What is Scotland’s future ? What lies ahead for Britain after Brexit? How to restore public trust in democracy – and politicians?
As a new case for Scottish independence emerges and #indyref2 looms, other campaigners say it’s time to debate federalism as the best route to true community empowerment.
This Sceptical Scot podcast presents pro-federalist arguments made by Henry McLeish, former first minister of Scotland, and Ian Murray, Labour MP for Edinburgh South, former shadow secretary of state for Scotland.
A debate on federalism, organised by the online magazine Labour Hame, took place before Nicola Sturgeon’s recent announcement promising to restart the debate on independence. Long-awaited findings of the Growth Commission are due to be released this week (Friday 25 May). The commission led by former SNP MSP Andrew Wilson was set up in 2016 to make recommendations on monetary policy and an evidence-based case for economic growth in an independent Scotland.
Invitation to debate
So independence is up for debate again. But for the two speakers in our podcast it is just one option – and not necessarily the most exciting one.
To Ian Murray, power is concentrated in the hands of too few people, whether in Holyrood or Westminster. The shambles of Brexit is an opportunity to devolve more power not just to parliaments but also to the communities that lie at the heart of a genuinely accountable democratic process – or should do.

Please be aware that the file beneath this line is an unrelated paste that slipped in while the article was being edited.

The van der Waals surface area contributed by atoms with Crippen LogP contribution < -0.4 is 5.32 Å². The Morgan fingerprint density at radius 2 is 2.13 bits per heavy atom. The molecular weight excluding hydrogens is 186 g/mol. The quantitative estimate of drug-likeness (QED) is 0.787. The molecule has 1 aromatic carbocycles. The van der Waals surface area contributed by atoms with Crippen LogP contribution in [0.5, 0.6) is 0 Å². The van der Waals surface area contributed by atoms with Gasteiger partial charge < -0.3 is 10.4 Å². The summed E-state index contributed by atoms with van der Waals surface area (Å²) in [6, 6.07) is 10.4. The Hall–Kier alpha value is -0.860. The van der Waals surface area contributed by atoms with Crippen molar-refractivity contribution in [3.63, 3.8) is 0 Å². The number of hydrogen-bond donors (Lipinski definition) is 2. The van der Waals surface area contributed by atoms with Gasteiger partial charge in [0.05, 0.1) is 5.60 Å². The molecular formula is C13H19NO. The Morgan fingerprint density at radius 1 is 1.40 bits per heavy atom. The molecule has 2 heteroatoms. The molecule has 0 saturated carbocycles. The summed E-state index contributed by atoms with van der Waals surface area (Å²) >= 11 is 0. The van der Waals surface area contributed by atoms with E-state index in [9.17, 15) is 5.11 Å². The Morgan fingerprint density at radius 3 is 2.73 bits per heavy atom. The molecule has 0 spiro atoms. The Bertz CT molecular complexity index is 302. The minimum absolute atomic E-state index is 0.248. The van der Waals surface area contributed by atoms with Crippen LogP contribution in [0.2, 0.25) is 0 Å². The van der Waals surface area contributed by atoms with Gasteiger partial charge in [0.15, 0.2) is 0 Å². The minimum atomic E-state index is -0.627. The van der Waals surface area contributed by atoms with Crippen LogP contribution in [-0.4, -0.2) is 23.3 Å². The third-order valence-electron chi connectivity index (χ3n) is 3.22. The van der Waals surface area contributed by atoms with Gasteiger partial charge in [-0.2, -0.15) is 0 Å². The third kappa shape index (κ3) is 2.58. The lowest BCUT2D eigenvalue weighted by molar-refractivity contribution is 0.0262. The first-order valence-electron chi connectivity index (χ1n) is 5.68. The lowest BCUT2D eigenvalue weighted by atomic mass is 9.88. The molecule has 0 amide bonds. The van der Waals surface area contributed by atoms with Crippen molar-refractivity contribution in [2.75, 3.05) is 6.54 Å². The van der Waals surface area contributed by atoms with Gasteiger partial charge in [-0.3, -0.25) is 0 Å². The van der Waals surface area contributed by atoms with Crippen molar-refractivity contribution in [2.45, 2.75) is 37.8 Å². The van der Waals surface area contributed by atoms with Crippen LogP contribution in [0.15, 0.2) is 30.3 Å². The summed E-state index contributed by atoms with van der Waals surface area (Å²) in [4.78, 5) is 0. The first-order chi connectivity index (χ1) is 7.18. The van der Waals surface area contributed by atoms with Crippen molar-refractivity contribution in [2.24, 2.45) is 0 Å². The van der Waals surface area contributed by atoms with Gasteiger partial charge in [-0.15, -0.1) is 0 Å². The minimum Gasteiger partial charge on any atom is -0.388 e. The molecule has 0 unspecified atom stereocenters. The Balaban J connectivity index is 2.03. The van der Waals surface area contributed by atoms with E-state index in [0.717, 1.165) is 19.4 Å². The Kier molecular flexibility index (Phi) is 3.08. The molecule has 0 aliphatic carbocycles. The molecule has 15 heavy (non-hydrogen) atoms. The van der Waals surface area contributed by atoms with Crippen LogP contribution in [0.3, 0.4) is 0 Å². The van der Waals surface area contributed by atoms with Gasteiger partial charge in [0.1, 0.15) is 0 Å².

To Henry McLeish the debate needs to focus on better governance – of the economy and society as well as politics. ‘What kind of Scotland, what kind of country, what kind of Britain…that’s not to decry independence but there are many bigger issues and bigger ideas that we should be discussing.’
With thanks to Duncan Hothershall, editor of Labour Hame, for permission to record and publish extracts from the debate Federalism and More.
These are two Labour voices but what they have to say should be of interest to anyone prepared to think open-mindedly and critically about our future as we approach the epochal moment when we leave the EU in March 2019.
As ever, we welcome comments and contributions from all those prepared to engage in genuine debate.